Still in Stanley

- Posted on 22 December 2017.

Hi Crew,

I've been cooling my heels here in Stanley, for 2 reasons.

1. It's a very pleasant CV Park with a good camp kitchen and facilities.

2. I've changed the tyres on the bike and hit a bit of a tech snag......That being the fact that a belt, unlike a chain on a derailleur system, cannot be stretched!! A chain and derailleur system has a far bit of latitude for backward / forward movement. Given that I need to go past the belts physical length means I have to fit a longer belt. After taking the measurements it transpires I need a belt that falls between two sizes, which is a PITA, still, I've ordered said belts from the importer in Perth and am now sitting around on my rather ample arse waiting for them to arrive......oh but it Christmas time and the PO is shut until the 12th of never, Ho Ho Ho......Bugga…..  haha, It’s not a big drama as I'm in no hurry and it's enabled me to do a few bits n bobs.

I wandered up to the top of the “Nut” which I might add, is as steep as hell, but the view was good as it was a nice clear day. There is a little [2K] walk around the top with various lookouts. There are Wallabies and I also saw a couple of small Kangaroos, called Pademelons, who was the retard that came up with that name for a ‘roo? No wonder they’re small and stunted, with a name like that anything would develop a complex!!!!

From Wikipedia:

https://en.wikipedia.org/wiki/Tasmanian_pademelon

I noticed that one of the Wallabies had a very bad case of mange and there were a couple of others that weren’t as badly affected, but mangy all the same. Out of interest I looked it up on the web and found this;

Sarcoptic mange is an infection of the skin in mammals caused by the parasitic mite Sarcoptes scabiei. The parasite can infect both humans and wildlife, with the disease referred to as scabies and mange respectively. Sarcoptic mange is widely distributed, affecting over 100 species, spanning seven mammalian families. Signs of mange include intense scratching, skin reddening, skin thickening and hair loss. Severity of the infection and mortality rates vary depending on species and geographic location. The mite is invasive to Australia and is believed to have arrived about 200 years ago with European settlers and their domesticated animals. Since its introduction, S. scabiei has been documented in a number of native Australian species. Sarcoptic mange has the most significant impacts on wombat populations and can cause local extirpation of populations. Increased management and population scale treatments may be required to protect isolated or small wombat populations…………..”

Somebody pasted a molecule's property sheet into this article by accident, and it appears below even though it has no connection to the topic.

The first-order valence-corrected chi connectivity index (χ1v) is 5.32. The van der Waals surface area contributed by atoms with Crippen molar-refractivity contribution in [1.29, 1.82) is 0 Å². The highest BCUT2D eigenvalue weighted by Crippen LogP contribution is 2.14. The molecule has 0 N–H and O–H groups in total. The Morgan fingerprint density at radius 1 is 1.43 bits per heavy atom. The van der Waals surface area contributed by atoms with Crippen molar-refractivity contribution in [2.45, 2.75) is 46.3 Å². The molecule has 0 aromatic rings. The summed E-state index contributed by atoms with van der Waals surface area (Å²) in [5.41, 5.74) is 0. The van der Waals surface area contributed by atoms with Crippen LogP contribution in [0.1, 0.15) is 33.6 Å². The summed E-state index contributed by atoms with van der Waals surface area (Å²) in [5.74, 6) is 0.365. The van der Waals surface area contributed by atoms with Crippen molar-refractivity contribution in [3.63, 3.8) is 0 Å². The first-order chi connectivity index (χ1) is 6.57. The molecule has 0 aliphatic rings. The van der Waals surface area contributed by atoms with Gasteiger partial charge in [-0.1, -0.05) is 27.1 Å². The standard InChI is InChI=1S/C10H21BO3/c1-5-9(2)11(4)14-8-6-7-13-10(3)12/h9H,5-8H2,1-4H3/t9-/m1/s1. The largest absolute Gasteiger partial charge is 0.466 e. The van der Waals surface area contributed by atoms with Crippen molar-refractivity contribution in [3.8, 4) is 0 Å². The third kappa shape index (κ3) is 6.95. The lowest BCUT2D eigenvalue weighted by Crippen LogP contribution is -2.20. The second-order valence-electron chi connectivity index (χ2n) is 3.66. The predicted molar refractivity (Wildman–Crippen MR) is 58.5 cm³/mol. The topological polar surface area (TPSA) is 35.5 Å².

Taken from here:

http://dpipwe.tas.gov.au/Documents/Sarcoptic%20Mange%20in%20Australian%20Wildlife%20May%202017%20(2.0).pdf

I got a lift into Smithton with the guy who does the cleaning and bits n bobs around the CV park yesterday to drop into Woolies to buy some more food as I was completely out. I also had to buy a ¼” nut as I’d lost one off the front rack. Rodney is his name, he’s born and bred here in Stanley and at 55 YO and recently semi-retired, he’s one hell of a character. He’s very contented with his life, intelligent, switched on and a true Aussie with a very sarcastic / dry sense of humour. Needless to say we had a great time and a good laugh!

 Here's a link to the pics I've taken here in Northwest;

https://flic.kr/s/aHsmciyWKc

In Stanley

- Posted on 20 December 2017.

The CV park in Ulverston was very nice [Big 4] and it cost me 25 bucks. I charged all the gear and worked on the journal, which kept me up until 11pm, nearly unheard of for me!! Slept like a log and on the road by 0800. I headed off towards Burnie where I hoped to pick up a slider and other bits from Anthony. The weather came in, as in it rained, and I pulled up at a health food shop in Penguin. It was cunningly disguised as a bakery……. I had a hot choc, chook and camembert pasty, choc hedgehog and a blueberry slice. Best health food shop I’ve ever been to!!!! I departed in the rain and headed towards Burnie. The road was good with some nice coastal views. Bunnings was on the outskirts of town and I got the gear to set the gimbal up with and completed that in the Bunnings car park. I then went to the PO and lo and behold, Anthony’s parcel was there. I made the comment that express service is great, particularly at this time of year, the women seemed taken aback, and then commented that it was the first time someone had a positive comment about express post. I told her I’d just had 3 or 4 parcels delivered, all had arrived on time and I also had a parcel waiting for me in Stanley which had only taken 5 days to get from WA to TAS. Personally I think it’s a fab service. I camped at the Bernie Ocean View CV park, which was very quiet and although a little older, very clean. I spent a lot of time getting everything into some sort of order, over the last few days the pannier organisation has gone a little South, making it hard to find anything.